Stephen Downes thinks I’m being too nice to Blackboard (which is the first time I’ve heard that particular criticism) by giving them too much credit for answering my questions during their webinar. He says it was all “just a needed warmup for court.”
I’m sorry, but that doesn’t make any sense.
To begin with, I didn’t ask a single question about the legal validity of the patent. In fact, the questions I did ask would probably not be allowed in court, since they are immaterial to Blackboard’s claims and D2L’s counter-claims. Furthermore, even if they were material, why on earth would Blackboard telegraph its answers in advance to Desire2Learn? If Matt Small wanted a “warmup”, he’d do what every other lawyer in the world does. He’d bring in a team of his own people and run a moot court privately.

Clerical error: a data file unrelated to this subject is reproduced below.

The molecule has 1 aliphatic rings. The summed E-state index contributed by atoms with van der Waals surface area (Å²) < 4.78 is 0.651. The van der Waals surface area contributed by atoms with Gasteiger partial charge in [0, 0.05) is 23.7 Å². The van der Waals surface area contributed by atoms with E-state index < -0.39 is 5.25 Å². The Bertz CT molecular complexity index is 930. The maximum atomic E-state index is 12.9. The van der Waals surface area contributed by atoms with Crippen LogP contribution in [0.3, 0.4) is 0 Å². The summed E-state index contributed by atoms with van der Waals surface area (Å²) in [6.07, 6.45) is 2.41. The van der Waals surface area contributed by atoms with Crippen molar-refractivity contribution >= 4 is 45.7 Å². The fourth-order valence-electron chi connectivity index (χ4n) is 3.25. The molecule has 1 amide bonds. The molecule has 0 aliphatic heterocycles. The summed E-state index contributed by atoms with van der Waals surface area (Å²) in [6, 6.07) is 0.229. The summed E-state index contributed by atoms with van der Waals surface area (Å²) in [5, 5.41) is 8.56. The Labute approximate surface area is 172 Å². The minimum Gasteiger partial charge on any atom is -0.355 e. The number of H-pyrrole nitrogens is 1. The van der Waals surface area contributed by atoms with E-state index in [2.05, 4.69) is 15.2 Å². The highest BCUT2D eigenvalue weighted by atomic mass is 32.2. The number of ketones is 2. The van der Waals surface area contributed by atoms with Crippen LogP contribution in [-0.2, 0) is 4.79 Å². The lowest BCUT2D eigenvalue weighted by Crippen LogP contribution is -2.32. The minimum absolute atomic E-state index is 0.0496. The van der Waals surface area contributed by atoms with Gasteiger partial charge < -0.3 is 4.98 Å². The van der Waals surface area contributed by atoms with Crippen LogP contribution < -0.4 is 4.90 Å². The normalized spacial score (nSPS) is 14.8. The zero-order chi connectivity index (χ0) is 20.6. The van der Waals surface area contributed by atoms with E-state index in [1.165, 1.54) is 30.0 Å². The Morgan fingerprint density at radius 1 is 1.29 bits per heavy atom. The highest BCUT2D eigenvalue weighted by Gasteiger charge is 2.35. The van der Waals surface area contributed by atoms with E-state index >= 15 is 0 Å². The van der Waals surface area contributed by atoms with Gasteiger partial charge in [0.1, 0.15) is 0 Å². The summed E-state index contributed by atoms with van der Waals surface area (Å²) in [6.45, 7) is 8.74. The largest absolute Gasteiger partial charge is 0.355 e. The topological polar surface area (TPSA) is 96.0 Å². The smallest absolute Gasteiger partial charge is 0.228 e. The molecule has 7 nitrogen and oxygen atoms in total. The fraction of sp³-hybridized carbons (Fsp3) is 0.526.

I’ve been as hard on Blackboard as anyone. But I like to think that my criticisms are fair and supported by fact. It does none of us any good to demonize big corporations in general or even Blackboard in particular. If we want them to behave better, then we have to be prepared to work with them and recognize positive behavior–even when that behavior is motivated by self-interest. Matthew Small let me ask as many questions as I wanted in a very public forum, knowing that I would (and did) use his answers against him. He and the moderator could have cut me off at any time with ease, as anyone who has moderated a webinar knows. But they didn’t. I am confident that this was not any special concession to me, either; they were ready to take all comers and answer as many questions as were asked. Was this behavior self-serving on the part of Blackboard? Yes, in the sense that they know that stonewalling their critics surely won’t shut us up while communicating with us just might lead in a positive direction somehow. Honestly, I’d like to see more of that particular kind of self-serving behavior. Hence, I will continue to go out of my way to acknowledge it, praise it, and advertise it whenever I see it.